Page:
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In making a film, it takes some industrial strength confidence to include an explicit promise of magic. I don’t mean constructing a story around a boy wizard or some other spinner of spells, fancifully warping reality with the behind the scenes support of special effects technicians. I’m referring to the magic of the soul, the kind that stirs emotions and sets usually stolid hearts atingle. Having a character onscreen speak of such a transporting feeling is roughly akin to making a promise that a fictional piece of art that factors into a film’s narrative — a poem, a painting, a song — is a work of a genius. It is doomed to disappoint. So spare a bit of admiration for the creators behind the new film Pete’s Dragon. Without an evident tremor of hesitation, they have a sage townsman named Meacham (Robert Redford) say the sight of the film’s titular beast brings the sensation of magic. What’s really impressive is that the filmmakers deliver on that striking promise.

Pete’s Dragon is based on the 1977 Disney film of the same name, though only the most basic elements have been carried forward. In this instance, Pete (Oakes Fegley) is a boy who was simultaneously orphaned and stranded in the heavily wooded landscape years earlier. Following a car accident, he was almost immediately befriended and protected by a mammoth green dragon, dubbed Elliott by the boy, the name drawn from a lost pooch in a storybook that is one of the few possessions from his prior life. The plot truly kicks in when the boy is discovered by a forest ranger (Bryce Dallas Howard), setting off a similar revelation of the majestic creature that had previously been the source of local tall tales and folk songs.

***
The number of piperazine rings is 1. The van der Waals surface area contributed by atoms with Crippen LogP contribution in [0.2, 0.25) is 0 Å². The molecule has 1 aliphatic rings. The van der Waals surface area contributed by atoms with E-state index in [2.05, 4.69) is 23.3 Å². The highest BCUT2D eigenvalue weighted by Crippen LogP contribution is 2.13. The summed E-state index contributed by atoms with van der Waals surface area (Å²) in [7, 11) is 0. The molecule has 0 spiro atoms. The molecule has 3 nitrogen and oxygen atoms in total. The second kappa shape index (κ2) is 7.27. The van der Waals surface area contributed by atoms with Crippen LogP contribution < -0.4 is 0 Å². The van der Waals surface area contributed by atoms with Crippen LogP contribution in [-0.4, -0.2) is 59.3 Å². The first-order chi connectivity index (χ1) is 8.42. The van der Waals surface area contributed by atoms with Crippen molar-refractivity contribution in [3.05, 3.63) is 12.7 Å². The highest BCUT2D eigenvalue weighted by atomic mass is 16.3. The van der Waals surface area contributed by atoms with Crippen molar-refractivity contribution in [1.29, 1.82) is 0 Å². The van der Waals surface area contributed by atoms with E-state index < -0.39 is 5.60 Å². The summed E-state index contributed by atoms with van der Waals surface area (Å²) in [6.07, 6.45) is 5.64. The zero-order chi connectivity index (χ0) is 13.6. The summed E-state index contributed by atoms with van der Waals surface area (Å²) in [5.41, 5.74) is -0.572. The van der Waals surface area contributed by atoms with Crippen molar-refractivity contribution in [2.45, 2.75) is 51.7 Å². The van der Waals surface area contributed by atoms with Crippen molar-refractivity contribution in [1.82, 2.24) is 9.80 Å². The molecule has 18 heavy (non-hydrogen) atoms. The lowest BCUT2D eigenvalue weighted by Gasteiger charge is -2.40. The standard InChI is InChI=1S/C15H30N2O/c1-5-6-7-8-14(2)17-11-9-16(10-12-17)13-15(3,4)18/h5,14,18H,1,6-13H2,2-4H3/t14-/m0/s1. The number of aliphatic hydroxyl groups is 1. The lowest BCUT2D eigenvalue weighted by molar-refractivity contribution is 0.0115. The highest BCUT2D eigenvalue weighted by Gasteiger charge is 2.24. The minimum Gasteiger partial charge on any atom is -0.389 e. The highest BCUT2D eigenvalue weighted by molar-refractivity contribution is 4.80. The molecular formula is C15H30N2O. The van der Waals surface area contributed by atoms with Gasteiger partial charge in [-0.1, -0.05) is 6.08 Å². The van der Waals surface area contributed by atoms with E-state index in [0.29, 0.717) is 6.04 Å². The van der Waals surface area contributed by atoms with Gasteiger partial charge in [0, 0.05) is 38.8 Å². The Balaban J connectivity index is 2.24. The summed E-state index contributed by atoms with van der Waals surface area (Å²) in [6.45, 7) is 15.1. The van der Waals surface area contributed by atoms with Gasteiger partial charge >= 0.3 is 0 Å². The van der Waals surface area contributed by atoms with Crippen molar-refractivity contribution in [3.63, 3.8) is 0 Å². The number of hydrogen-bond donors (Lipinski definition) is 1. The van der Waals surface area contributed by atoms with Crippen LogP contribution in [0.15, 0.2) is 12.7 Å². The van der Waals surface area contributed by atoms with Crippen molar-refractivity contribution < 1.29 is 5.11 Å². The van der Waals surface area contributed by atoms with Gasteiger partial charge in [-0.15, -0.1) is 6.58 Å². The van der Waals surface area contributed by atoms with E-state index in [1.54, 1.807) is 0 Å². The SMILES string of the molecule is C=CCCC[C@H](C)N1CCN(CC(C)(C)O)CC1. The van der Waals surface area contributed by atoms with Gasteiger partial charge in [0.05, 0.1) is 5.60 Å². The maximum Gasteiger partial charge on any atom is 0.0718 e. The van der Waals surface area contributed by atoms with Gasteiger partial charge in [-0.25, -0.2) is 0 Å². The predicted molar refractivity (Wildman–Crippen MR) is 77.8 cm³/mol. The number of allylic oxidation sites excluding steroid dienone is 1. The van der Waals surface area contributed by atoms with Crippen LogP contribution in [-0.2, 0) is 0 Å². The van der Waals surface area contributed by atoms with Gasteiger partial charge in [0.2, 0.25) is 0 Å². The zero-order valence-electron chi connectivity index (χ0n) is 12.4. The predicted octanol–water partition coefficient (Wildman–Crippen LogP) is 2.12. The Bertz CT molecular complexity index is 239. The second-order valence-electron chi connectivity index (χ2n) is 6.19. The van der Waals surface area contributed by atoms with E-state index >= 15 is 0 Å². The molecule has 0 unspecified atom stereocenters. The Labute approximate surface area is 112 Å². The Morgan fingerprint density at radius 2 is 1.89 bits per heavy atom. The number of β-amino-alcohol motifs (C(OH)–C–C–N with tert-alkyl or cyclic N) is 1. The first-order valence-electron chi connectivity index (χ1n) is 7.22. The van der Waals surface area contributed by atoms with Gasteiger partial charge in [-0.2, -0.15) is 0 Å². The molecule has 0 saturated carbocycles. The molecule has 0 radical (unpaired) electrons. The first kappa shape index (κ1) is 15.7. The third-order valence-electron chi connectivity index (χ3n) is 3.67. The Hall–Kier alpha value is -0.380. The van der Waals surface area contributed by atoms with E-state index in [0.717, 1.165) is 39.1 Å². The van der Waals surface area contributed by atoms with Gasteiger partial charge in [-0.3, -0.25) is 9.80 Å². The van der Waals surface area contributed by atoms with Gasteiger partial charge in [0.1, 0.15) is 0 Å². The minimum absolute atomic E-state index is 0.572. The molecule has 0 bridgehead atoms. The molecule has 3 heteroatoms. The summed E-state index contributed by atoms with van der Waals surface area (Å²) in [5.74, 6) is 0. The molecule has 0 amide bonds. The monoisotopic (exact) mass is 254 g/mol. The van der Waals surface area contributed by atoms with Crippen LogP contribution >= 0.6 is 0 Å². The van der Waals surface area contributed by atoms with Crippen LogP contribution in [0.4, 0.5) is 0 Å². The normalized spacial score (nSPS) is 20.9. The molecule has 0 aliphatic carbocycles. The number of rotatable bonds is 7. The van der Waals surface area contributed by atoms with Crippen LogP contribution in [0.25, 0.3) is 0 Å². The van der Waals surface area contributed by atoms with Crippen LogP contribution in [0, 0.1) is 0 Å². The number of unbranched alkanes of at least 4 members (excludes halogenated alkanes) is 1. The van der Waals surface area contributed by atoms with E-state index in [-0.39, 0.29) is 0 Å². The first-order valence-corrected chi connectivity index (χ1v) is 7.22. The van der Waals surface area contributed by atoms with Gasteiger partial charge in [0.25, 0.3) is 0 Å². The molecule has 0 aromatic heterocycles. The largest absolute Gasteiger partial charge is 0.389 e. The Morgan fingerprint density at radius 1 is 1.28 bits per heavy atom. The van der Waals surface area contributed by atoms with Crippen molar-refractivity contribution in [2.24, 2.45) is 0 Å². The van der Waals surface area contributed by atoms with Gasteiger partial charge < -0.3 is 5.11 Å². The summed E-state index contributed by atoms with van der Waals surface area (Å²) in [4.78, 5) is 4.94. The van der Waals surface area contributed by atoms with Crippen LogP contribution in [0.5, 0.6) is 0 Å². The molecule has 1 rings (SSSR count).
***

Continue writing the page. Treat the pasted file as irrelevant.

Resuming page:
Director David Lowery travels a well-worn path, constructing the screenplay co-credited to Toby Halbrooks around expected elements: the importance of family in all its forms, the villainous figure who wants to exploit the dragon, the importance of hanging onto a sense of wonder in a cynical age. The story may be familiar — and spotted with plot holes for anyone who cares to give it the most casually attentive scrutiny — but it has a gentle, thoughtful, caring tone that is increasingly rare, especially for films pitched at the younger set. Best as I can tell, modern kiddie flicks never stop jabbering, snatching fiercely at attentions mightily prone to distraction. Pete’s Dragon aims for something different. It is committed to tenderness and beauty, opening its heart wide to anyone ready to embrace it. Whether this works for its intended demographic is an open question (there were certainly a lot of restless runts at the packed showing I attended), but I took it in with gratitude.

In particular, Pete’s Dragon has an emotional resonance that lasts beyond its closing credits, growing in strength as it settles in the memory. I suspect that’s attributable to the way Lowery strives for a certain timelessness to the storytelling, setting it in the kind of northwestern logging town that clasps to enduring tradition and carefully developing an unspecified era free of cellphones and other intrusive electronics. Even as the film washes the screen, it feels like a reminiscence made real, with all the warmth built right in.

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